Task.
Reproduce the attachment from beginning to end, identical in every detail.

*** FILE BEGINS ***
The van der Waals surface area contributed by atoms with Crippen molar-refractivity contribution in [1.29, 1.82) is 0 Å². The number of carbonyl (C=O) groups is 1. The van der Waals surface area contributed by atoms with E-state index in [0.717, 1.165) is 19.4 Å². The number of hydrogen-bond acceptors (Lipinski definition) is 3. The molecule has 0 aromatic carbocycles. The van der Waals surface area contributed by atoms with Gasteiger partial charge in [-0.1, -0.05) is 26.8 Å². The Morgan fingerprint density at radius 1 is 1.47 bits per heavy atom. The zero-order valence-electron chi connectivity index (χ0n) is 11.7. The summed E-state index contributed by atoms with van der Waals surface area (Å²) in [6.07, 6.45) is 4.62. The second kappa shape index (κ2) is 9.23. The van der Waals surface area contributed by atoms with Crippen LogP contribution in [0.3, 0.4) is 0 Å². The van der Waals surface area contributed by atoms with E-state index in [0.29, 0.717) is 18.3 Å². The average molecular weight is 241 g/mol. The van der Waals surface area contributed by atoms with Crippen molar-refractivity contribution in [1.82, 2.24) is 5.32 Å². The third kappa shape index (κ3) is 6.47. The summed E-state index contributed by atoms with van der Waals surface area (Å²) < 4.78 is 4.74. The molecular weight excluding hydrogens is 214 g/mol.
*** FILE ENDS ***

The van der Waals surface area contributed by atoms with Crippen molar-refractivity contribution in [1.29, 1.82) is 0 Å². The number of carbonyl (C=O) groups is 1. The van der Waals surface area contributed by atoms with E-state index in [0.717, 1.165) is 19.4 Å². The number of hydrogen-bond acceptors (Lipinski definition) is 3. The molecule has 0 aromatic carbocycles. The van der Waals surface area contributed by atoms with Gasteiger partial charge in [-0.1, -0.05) is 26.8 Å². The Morgan fingerprint density at radius 1 is 1.47 bits per heavy atom. The zero-order valence-electron chi connectivity index (χ0n) is 11.7. The summed E-state index contributed by atoms with van der Waals surface area (Å²) in [6.07, 6.45) is 4.62. The second kappa shape index (κ2) is 9.23. The van der Waals surface area contributed by atoms with Crippen LogP contribution in [0.3, 0.4) is 0 Å². The van der Waals surface area contributed by atoms with E-state index in [0.29, 0.717) is 18.3 Å². The average molecular weight is 241 g/mol. The van der Waals surface area contributed by atoms with Crippen molar-refractivity contribution in [1.82, 2.24) is 5.32 Å². The third kappa shape index (κ3) is 6.47. The summed E-state index contributed by atoms with van der Waals surface area (Å²) < 4.78 is 4.74. The molecular weight excluding hydrogens is 214 g/mol.